Review | The Journal of Curious Letters by James Dashner

The Journal of Curious Letters

Title: The Journal of Curious Letters (The 13th Reality #1) 
Author: James Dashner
Release Date:
March 3rd, 2008
Publisher:
Shadown Mountain
Genre:
YA, Sci-Fi, Fantasy
Pages:
432
Rating:
3/5

What if every choice you made created an alternate reality?

In The Journal of Curious Letters, Atticus Higginbottom, a.k.a. Tick, is an average thirteen-year-old boy until the day he receives a strange letter informing him that dangerous— perhaps even deadly—events have been set in motion that could result in the destruction of reality itself. Tick will be sent twelve riddles that, when solved, will reveal the time and place of an extraordinary happening.

Will Tick have the courage to follow the twelve clues and discover the life he was meant to live?


I really liked the premise of this book – the idea of alternate realities is truly fascinating. However, quite a few aspects of the story just didn’t click with me.

First and foremost, I found the writing style to be quite juvenile. For a book about intelligent people, I felt that this could have and should have been avoided. Now, I understand that this is supposedly geared towards the younger end of the young adult genre, so I’m not the intended audience, but I do feel that Dashner could have gained some older readers if the book didn’t feel like it was for the 9-12 market.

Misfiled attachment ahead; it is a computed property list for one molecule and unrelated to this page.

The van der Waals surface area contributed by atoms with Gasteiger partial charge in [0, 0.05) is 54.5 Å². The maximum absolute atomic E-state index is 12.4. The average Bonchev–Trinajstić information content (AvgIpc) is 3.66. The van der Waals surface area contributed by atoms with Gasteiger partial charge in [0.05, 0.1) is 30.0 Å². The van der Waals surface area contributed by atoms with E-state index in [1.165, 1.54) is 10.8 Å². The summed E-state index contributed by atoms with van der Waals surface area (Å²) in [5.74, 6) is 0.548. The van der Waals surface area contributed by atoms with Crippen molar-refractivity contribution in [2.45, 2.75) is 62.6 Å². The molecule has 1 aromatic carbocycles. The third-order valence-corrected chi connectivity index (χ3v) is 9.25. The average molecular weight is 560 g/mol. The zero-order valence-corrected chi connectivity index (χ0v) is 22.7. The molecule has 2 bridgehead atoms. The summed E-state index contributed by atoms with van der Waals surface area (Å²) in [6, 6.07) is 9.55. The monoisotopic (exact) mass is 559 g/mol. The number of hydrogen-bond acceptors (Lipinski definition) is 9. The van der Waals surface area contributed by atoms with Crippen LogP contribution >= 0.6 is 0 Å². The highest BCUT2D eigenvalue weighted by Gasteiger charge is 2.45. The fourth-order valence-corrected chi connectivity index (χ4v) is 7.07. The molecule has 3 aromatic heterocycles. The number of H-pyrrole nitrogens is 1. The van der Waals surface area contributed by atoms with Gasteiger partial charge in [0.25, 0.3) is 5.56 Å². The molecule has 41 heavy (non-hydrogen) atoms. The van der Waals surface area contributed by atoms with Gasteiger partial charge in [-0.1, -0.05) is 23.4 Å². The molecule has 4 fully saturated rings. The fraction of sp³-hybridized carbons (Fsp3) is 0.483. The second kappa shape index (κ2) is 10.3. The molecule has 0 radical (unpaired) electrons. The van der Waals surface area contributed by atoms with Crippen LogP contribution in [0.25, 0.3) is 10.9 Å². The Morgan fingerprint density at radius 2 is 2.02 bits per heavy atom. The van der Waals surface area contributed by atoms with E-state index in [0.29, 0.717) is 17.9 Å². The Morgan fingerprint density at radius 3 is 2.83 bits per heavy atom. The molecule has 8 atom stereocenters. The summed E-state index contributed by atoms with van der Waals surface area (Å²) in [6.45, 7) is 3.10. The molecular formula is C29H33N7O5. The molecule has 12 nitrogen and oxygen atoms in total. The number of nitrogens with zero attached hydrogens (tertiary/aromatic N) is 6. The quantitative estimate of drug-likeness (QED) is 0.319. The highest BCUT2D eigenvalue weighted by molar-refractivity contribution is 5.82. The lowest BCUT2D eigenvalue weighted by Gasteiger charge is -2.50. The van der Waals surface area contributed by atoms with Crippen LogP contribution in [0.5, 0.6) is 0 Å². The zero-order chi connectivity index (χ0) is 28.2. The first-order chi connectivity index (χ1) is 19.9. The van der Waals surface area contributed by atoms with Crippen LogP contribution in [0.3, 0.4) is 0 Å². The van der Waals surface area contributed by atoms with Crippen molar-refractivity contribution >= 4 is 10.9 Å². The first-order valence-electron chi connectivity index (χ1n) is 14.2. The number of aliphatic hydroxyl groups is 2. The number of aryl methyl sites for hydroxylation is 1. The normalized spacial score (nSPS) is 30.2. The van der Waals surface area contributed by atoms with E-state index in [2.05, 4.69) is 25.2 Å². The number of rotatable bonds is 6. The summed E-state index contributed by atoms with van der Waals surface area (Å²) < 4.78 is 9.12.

I found the character of Sofia, another thirteen-year-old who has been receiving the letters, to be rather infuriating. She was portrayed as a tough yet endearing young girl, but she just came of as mean and annoying. Throughout the book, she was constantly claiming to be of superior intelligence to everyone else, as well as holding her social status above the others. Like I said, she was annoying.

The overall story was interesting enough that I wasn’t bored while reading it. It didn’t thrill me, or keep me on the edge of my seat, but it was good. I guess I was expecting something stylistically similar to Dashner’s Maze Runner series, which I thoroughly enjoyed. Anyone around the ages of 10-14 (give or take a couple of years) will probably be more likely to enjoy this series.

I wish I’d found out about this series four or five years ago, when I probably would’ve enjoyed it a lot more. It has the action and adventure that younger readers would definitely love, and a great father-son relationship that a lot of kids would be moved by.

For me though, I probably won’t continue reading this series, as it just doesn’t resonate with me.

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